More than 30 Afghan asylum seekers on hunger strike in Dublin have appeared in court in the city.
Some of the hunger striking asylum seekers
They were removed from St Patrick's Cathedral by Irish police following a seven-day stand-off.
An estimated 41 men and youths took part in the protest. Eight minors were taken into the care of the health service and the adults were arrested.
Church of Ireland Primate Robin Eames said he was glad the protest had ended without any loss of life.
The police surrounded the Anglican cathedral on Friday and told the Afghans that they had to leave.
Campaigners said the men did not leave voluntarily but did not resist.
The men have been charged with "forceable occupation of a premises" - a relatively minor offence.
They said they would be harmed if they were returned to Afghanistan.
The Afghans said they were from a mixture of ethnic and political backgrounds and have denied that any of them were Taleban members.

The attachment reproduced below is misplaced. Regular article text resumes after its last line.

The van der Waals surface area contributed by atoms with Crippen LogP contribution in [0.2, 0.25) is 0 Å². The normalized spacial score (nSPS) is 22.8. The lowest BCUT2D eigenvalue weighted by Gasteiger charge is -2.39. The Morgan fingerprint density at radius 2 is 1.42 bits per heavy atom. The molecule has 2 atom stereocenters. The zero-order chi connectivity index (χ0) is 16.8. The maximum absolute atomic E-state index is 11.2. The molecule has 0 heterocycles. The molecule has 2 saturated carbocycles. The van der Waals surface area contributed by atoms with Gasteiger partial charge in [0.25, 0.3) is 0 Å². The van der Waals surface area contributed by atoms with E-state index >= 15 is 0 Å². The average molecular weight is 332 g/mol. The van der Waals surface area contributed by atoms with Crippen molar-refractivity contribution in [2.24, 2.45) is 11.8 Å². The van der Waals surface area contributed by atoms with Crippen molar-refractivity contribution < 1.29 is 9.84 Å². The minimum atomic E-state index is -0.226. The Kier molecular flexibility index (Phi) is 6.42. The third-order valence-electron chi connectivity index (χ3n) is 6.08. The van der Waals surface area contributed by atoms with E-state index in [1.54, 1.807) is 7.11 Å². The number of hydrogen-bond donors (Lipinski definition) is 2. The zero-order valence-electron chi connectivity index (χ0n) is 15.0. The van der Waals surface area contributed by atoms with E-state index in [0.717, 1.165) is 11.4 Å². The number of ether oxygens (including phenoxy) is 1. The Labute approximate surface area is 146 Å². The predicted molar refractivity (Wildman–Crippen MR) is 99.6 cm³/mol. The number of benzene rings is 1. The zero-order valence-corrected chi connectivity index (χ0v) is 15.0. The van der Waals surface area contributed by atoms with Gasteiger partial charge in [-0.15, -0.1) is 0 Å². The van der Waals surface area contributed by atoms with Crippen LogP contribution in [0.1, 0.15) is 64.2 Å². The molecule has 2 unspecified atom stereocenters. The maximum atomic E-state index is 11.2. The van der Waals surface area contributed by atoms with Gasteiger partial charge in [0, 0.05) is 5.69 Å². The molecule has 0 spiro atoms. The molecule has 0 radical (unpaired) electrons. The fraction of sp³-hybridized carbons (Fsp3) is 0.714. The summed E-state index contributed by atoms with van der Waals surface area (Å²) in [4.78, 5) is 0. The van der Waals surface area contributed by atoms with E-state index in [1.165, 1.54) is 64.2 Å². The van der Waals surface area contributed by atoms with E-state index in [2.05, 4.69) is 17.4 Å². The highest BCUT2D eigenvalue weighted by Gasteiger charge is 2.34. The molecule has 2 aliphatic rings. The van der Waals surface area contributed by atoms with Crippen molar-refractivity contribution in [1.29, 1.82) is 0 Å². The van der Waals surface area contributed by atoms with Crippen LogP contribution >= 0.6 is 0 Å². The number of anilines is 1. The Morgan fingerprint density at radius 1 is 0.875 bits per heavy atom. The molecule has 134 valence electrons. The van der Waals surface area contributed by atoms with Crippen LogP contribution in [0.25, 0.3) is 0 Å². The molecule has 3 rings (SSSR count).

Archbishop Eames told BBC News: "This was an inevitable outcome, in terms of a situation where the church didn't have the resources to cope with this for a long term.
"What is happening now is that we are not, as a church, trying to press charges, or anything like that
"We hope and pray that people will support this process and will encourage a just outcome."
'Threatened to jump'
On Saturday, talks to end the hunger strike reached an impasse.
Church of Ireland staff had agreed a set of proposals acceptable to the protestors but these were rejected by the Department of Justice.
Two of the men who were taken to hospital on Friday tried to return to the cathedral on Saturday, but were turned away by Irish police.
The police surrounded St Patrick's Cathedral on Friday
Some of the men were said to have tied ropes around their necks and threatened to jump from the organ loft.
A number were hospitalised earlier this week with one reported to be critically ill, suffering from severe dehydration.
The Irish government had refused to negotiate on the men's asylum claims.
It said it would not concede to the demands on the grounds that it would set a dangerous precedent and would be unfair to those who seek to win refugee status through proper legal channels.